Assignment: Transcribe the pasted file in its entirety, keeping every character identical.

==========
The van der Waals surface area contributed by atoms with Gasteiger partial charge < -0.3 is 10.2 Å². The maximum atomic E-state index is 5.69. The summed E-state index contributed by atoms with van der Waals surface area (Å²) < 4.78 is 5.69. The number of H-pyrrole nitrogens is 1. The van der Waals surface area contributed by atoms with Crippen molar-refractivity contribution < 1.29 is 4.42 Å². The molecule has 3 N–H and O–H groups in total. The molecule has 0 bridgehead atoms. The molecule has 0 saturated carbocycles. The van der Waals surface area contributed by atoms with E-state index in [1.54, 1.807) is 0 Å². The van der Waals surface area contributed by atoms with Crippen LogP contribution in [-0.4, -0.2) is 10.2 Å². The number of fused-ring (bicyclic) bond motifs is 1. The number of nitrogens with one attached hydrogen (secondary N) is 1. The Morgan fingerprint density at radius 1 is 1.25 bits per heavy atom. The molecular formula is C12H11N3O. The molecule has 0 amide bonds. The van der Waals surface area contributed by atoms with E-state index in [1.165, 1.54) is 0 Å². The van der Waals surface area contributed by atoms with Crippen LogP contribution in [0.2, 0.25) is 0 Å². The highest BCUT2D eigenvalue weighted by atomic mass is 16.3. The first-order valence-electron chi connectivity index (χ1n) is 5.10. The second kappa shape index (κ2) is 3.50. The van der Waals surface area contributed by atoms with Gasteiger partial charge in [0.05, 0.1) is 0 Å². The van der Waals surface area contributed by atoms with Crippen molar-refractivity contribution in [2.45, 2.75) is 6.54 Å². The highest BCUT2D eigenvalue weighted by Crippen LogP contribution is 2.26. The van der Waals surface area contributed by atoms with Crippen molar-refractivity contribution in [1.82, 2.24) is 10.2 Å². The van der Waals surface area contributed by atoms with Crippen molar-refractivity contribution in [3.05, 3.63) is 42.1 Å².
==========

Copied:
The van der Waals surface area contributed by atoms with Gasteiger partial charge < -0.3 is 10.2 Å². The maximum atomic E-state index is 5.69. The summed E-state index contributed by atoms with van der Waals surface area (Å²) < 4.78 is 5.69. The number of H-pyrrole nitrogens is 1. The van der Waals surface area contributed by atoms with Crippen molar-refractivity contribution < 1.29 is 4.42 Å². The molecule has 3 N–H and O–H groups in total. The molecule has 0 bridgehead atoms. The molecule has 0 saturated carbocycles. The van der Waals surface area contributed by atoms with E-state index in [1.54, 1.807) is 0 Å². The van der Waals surface area contributed by atoms with Crippen LogP contribution in [-0.4, -0.2) is 10.2 Å². The number of fused-ring (bicyclic) bond motifs is 1. The number of nitrogens with one attached hydrogen (secondary N) is 1. The Morgan fingerprint density at radius 1 is 1.25 bits per heavy atom. The molecular formula is C12H11N3O. The molecule has 0 amide bonds. The van der Waals surface area contributed by atoms with E-state index in [1.165, 1.54) is 0 Å². The van der Waals surface area contributed by atoms with Crippen LogP contribution in [0.2, 0.25) is 0 Å². The highest BCUT2D eigenvalue weighted by atomic mass is 16.3. The first-order valence-electron chi connectivity index (χ1n) is 5.10. The second kappa shape index (κ2) is 3.50. The van der Waals surface area contributed by atoms with Gasteiger partial charge in [0.05, 0.1) is 0 Å². The van der Waals surface area contributed by atoms with Crippen molar-refractivity contribution in [2.45, 2.75) is 6.54 Å². The highest BCUT2D eigenvalue weighted by Crippen LogP contribution is 2.26. The van der Waals surface area contributed by atoms with Crippen molar-refractivity contribution in [1.82, 2.24) is 10.2 Å². The van der Waals surface area contributed by atoms with Crippen molar-refractivity contribution in [3.05, 3.63) is 42.1 Å².